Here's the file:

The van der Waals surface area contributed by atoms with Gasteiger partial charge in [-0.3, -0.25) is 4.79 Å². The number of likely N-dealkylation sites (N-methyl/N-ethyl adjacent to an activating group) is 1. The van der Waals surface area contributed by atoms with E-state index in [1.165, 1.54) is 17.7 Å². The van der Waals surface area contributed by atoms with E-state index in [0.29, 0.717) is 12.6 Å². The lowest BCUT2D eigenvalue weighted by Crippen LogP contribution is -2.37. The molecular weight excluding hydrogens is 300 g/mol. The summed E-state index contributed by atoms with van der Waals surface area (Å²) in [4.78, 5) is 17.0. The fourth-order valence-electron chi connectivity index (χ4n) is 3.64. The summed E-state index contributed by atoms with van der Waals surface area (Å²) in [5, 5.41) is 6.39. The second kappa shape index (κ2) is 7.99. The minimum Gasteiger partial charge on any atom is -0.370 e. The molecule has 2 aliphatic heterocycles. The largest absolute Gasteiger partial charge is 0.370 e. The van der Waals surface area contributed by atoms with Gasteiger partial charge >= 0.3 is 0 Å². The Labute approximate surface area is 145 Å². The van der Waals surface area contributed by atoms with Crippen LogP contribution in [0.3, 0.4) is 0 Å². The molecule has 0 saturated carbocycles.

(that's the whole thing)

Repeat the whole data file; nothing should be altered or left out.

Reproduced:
The van der Waals surface area contributed by atoms with Gasteiger partial charge in [-0.3, -0.25) is 4.79 Å². The number of likely N-dealkylation sites (N-methyl/N-ethyl adjacent to an activating group) is 1. The van der Waals surface area contributed by atoms with E-state index in [1.165, 1.54) is 17.7 Å². The van der Waals surface area contributed by atoms with E-state index in [0.29, 0.717) is 12.6 Å². The lowest BCUT2D eigenvalue weighted by Crippen LogP contribution is -2.37. The molecular weight excluding hydrogens is 300 g/mol. The summed E-state index contributed by atoms with van der Waals surface area (Å²) in [4.78, 5) is 17.0. The fourth-order valence-electron chi connectivity index (χ4n) is 3.64. The summed E-state index contributed by atoms with van der Waals surface area (Å²) in [5, 5.41) is 6.39. The second kappa shape index (κ2) is 7.99. The minimum Gasteiger partial charge on any atom is -0.370 e. The molecule has 2 aliphatic heterocycles. The largest absolute Gasteiger partial charge is 0.370 e. The van der Waals surface area contributed by atoms with Gasteiger partial charge >= 0.3 is 0 Å². The Labute approximate surface area is 145 Å². The van der Waals surface area contributed by atoms with Crippen LogP contribution in [0.3, 0.4) is 0 Å². The molecule has 0 saturated carbocycles.